Imagine you've just accidentally walked into Doctor Who's Tardis. Easy enough mistake to make, there you are wanting to make a phone call to your mum to tell her to put the Sheppard's Pie in the oven when suddenly your find yourself trapped in a blue time travelling device. Fair dos you think, while I'm here I may as well make the most of it. A quick fiddle with some knobs and buttons later and... Voilą! You are spun across the very fabric of space and time on the trajectory of your journey. Waiting for the smoke to clear, you tentatively open the doors and peer out into your new surroundings... Suddenly a group of Parka-clad youngsters amble past; in the background you're sure you can hear strains of what sounds like "Lucky Man" by The Verve and a poster catches your eye announcing an imminent tour by The Charlatans. That's right; we've landed arse-first in 1997.
Although it's debatable whether Riotmind have access to a Tardis, it's a pretty safe bet a good proportion of their respective members record collections are made up of indie music from this era. So for the most part we're in the domain of Britpop via Baggy with a hint of Coldplayishness thrown in for good measure. In short, it's a pretty accurate amalgamation of all of the guitar-orientated forms of music that have made it "big" in Britain over the past 10 years.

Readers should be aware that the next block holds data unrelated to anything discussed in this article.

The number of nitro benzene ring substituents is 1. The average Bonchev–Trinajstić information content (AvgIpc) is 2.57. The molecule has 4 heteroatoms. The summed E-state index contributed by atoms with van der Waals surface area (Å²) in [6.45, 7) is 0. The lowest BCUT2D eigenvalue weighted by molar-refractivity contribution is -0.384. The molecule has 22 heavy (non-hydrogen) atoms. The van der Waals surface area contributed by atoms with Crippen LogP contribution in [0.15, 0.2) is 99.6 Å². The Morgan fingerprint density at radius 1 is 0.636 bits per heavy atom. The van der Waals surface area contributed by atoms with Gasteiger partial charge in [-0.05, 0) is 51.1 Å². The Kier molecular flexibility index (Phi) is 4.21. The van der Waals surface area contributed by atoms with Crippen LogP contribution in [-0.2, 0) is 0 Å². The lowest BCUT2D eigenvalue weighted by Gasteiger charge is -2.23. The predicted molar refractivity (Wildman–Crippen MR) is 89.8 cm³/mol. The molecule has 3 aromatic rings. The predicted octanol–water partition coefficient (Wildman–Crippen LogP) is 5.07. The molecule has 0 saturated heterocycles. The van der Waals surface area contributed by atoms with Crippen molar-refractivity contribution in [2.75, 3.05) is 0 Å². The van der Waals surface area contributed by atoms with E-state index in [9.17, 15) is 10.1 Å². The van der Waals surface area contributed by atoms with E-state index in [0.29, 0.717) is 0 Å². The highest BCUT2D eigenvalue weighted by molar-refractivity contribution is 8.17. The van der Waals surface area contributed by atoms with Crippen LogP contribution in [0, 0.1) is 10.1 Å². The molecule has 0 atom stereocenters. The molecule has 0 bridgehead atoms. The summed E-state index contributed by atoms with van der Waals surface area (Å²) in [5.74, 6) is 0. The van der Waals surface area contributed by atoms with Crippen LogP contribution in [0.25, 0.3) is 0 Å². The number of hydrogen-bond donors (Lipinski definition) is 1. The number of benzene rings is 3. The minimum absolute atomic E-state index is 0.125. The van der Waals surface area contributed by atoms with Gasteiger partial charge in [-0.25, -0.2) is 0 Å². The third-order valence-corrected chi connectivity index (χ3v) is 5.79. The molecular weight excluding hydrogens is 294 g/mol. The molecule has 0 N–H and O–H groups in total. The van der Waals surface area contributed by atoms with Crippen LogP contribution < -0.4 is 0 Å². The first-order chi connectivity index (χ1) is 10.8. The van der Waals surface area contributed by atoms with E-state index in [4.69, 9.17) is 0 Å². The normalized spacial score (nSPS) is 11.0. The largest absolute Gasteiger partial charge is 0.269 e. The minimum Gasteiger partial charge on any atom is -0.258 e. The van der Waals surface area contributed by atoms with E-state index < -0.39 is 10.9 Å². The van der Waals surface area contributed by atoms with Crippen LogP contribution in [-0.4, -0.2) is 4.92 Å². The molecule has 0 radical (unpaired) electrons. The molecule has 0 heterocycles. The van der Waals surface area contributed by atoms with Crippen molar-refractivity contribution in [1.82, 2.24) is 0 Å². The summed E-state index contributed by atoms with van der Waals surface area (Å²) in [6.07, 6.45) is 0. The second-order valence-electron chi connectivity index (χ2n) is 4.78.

Does this therefore mean that the resulting effort is a load of unoriginal, uninspired cobblers? Not at all. The four tracks on the E.P. definitely have a certain Gallagher-esque swagger to them but are also bestowed with melodic tinges and a gurning psychedelic undercurrent that will get your feet tapping and reaching for the "repeat" button at least a few times.
Opening gambit "Cold and Confused" is definitely the bands most commercial and accessible number, and will be Riotminds "ace" card for converting new fans and making in-roads in the music industry. Taking its cue from the piano-led song writing of David Gray or Keane it's catchy, pleasant and well executed. Maudlin enough to save the song from slipping into mainstream blandness yet not too downbeat to alienate a potential Radio 2 audience.
"My Friend Lucifer" is a lot darker and a more riff-led affair; think early Verve jamming with Led Zeppelin. Although not as immediate as the previous track it's still a good listen. "Revolution Tonight" starts off with a simple arpeggiated intro in a similar vein to Pearl Jam circa "Vitalogy" before meandering off into a psychedelic chug-out, although I think the songs suffers from its length- at nearly seven minutes long a certain degree of aural endurance is required. "In the Name" closes things off, a funky rock riff complimenting some slightly moribund lyrics.
A good enough attempt, Riotmind demonstrate an imaginative and intricate approach to song writing, and as there always seems to be a market for indie rock with a psychedelic ambience who knows what the future holds?